Two Educators sat in a bar, one Republican, one Democrat. As the conversation unfolded, they talked about parenting, agreeing on some things, disagreeing on others. They talked food, liking some of the same things one minute, expressing disdain for other dishes the next. They talked politics, agreeing on some things, disagreeing on others and of course, they talked education. They agreed on one important thing; the problem isn’t divisive opinions or divisive politics, the problem is us.
We don’t need to lay blame for one more thing in society at the feet of teachers. But as these two educators listened and learned about how the other would solve the world’s problems, the smoke cleared. Respect and civility, when given amply and freely, make THE difference in how we are able to move forward.
While this sounds more like a segue into a sermon or preachy piece filled with kindness platitudes, it’s not. There are actually steps you can take to ensure civil discussions in your classrooms and even at your holiday tables.
First, we could all be wrong. Let that settle a bit. We used to believe that bouncing was good when we stretched. We believed that Pluto was a planet. We believed that it was OK to call “Indians” ‘savages’. We believed that No Child Left Behind would have sweeping impact across populations. We’ve been wrong before and we will be again, personally and collectively. By embracing that possibility, we acknowledge that we are fallible and that there could be some validity to opinions that we don’t espouse. In my Edutopia article, Productive Classroom Debates, the focus of the article is on being the teacher you need to be in order to hold civil, learning-rich respectful conversations in your class. Embracing our own fallibility begins with asking yourself these 5 questions:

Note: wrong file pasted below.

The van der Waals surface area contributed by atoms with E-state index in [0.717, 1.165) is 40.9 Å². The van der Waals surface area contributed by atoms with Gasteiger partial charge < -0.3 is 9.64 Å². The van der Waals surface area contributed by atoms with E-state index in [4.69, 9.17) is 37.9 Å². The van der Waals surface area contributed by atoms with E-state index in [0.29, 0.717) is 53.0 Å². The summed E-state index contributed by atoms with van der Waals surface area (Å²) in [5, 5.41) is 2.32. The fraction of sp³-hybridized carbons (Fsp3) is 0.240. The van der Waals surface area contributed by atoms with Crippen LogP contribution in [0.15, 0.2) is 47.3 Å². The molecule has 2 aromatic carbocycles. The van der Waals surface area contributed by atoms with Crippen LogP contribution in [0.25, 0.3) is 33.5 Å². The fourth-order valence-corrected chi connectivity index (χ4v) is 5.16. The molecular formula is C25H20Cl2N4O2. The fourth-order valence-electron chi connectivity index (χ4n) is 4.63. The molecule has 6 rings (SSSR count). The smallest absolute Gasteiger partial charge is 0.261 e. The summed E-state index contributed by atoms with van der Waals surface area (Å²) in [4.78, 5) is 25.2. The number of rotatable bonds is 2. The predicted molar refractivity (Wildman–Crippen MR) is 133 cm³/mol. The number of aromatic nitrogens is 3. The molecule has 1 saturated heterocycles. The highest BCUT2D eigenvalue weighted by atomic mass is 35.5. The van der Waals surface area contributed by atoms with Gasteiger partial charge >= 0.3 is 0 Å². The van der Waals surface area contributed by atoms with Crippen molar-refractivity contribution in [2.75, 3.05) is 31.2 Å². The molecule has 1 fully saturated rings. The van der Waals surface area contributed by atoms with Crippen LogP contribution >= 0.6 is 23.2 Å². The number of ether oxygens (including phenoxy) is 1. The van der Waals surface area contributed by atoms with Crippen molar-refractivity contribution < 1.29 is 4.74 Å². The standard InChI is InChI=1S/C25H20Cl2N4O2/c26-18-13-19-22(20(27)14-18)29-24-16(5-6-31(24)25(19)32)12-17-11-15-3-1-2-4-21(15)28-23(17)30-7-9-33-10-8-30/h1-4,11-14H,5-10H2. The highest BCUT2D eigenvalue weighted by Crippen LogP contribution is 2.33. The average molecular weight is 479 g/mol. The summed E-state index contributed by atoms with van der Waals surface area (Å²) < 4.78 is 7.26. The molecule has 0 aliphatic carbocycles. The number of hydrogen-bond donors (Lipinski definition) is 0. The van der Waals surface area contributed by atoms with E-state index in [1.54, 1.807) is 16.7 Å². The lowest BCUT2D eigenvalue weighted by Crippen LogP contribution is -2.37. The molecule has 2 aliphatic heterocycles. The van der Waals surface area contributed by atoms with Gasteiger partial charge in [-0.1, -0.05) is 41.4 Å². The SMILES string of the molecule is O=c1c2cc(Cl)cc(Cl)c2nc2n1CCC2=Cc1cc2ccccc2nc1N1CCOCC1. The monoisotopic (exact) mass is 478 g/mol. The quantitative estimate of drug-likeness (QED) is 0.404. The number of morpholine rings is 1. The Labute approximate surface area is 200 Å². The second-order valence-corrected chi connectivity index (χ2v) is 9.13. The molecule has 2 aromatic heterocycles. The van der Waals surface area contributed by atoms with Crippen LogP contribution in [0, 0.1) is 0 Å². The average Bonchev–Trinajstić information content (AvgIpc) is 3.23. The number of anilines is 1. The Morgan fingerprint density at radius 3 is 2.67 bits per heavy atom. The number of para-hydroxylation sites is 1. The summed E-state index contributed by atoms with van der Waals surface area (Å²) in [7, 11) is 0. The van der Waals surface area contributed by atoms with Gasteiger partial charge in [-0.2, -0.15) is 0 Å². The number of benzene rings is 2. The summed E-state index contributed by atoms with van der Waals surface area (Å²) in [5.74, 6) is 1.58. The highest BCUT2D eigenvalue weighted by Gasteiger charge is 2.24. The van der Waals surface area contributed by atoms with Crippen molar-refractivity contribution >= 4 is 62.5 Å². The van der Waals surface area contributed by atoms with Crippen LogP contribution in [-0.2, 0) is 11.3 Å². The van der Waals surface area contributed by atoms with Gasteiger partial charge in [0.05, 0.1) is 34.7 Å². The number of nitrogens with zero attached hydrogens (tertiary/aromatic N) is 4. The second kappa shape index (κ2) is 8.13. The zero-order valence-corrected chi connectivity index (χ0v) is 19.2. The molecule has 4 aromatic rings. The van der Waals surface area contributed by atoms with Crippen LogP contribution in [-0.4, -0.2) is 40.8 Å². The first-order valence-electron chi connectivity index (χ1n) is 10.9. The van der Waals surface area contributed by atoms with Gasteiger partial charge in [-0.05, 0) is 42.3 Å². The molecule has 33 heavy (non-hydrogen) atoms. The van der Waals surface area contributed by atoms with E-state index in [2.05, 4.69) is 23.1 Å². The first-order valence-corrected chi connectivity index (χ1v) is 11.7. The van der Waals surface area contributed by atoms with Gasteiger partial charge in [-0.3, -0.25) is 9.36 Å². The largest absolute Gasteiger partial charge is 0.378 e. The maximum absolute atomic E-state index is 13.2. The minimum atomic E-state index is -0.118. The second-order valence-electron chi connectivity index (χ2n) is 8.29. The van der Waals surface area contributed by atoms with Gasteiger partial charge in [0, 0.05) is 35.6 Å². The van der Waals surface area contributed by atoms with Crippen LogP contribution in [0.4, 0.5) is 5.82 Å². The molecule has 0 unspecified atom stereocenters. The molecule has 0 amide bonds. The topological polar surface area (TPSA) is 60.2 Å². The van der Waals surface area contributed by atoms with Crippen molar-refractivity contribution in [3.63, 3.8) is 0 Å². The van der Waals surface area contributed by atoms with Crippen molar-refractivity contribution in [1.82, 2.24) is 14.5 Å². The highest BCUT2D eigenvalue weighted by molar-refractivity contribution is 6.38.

- What would be the worst case scenario if I am wrong and I concede this point to “the other side”?
- When someone disagrees with me, do I feel ‘triggered’?
- How can I research topics I feel strongly about, gathering diverse perspectives?
- How often do I fact check what I read?
- How often do I read stories from international perspectives?
The worst case scenario rarely comes to pass. Our fears about what might happen if the winds of change don’t blow our way are usually exaggerated or even unfounded. Managing those fears is one tool we have to feel less emotionally dysregulated when we hear or read perspectives we disagree with. Noticing what hot button topics ‘trigger’ us is also helpful. Examining why we find ourselves disturbed by certain perspectives can help us to heal old wounds and become more accepting of diverse opinions.
Diversity of Sources
Research might be a big word, but it can also be quite simple. Sites like AllSidesMedia allow you to compare headlines from various media outlets. Headline word choice often gives clues about the heft of the slant in an article. For example: “President and Secretary Part Ways” is neutral. “President Fires Secretary in Angry Tirade” could be seen as pro-secretary or anti president. “Secretary Leaves Presidential Post” is again, neutral. “Secretary Walks Off Job” subtly lays blame at the secretary’s feet. When reading headlines, be aware of the connotative meanings that subtly bias the reader for or against something. Researching topics can also be as simple as reading stories from more than one outlet, and fact checking the stories we read to corroborate stories and ensure that the perspectives we read are indeed factual. Finally, the UK, Canada, Germany, France and Switzerland, for example, all have online publications in English. Hearing about our nation’s news through the eyes of others is enlightening. Much like hearing about your child from a teacher or peers, hearing about the country we know from those with different values and perspectives gives us the opportunity to learn things we think we already know.
Asking yourself the above 5 questions and reflecting over your answers will give you clues to behaviors that you need to adapt to show up as your best self each day, especially on your campus. If you want to delve deeper and you’re not sure how to start, pick up a copy of the award winning title, Finding Your Blind Spots. Better yet, join a fall SmallBites coaching cohort to learn more about the connection between media literacy and belonging. As the two educators in the bar determined, the problem isn’t divisive opinions or divisive politics, the problem is us. As educators we have a responsibility to bring our best, most neutral selves in the classroom daily so that our rooms and campuses are safe spaces for people holding all kinds of beliefs and ideologies.
Purchase Finding Your Blind Spots on Amazon
Guest Post by Hedreich Nichols
Author, educator, consultant, mom. Speaker and host of the YouTube series on equity strategies, #SmallBites. Auch auf Deutsch.
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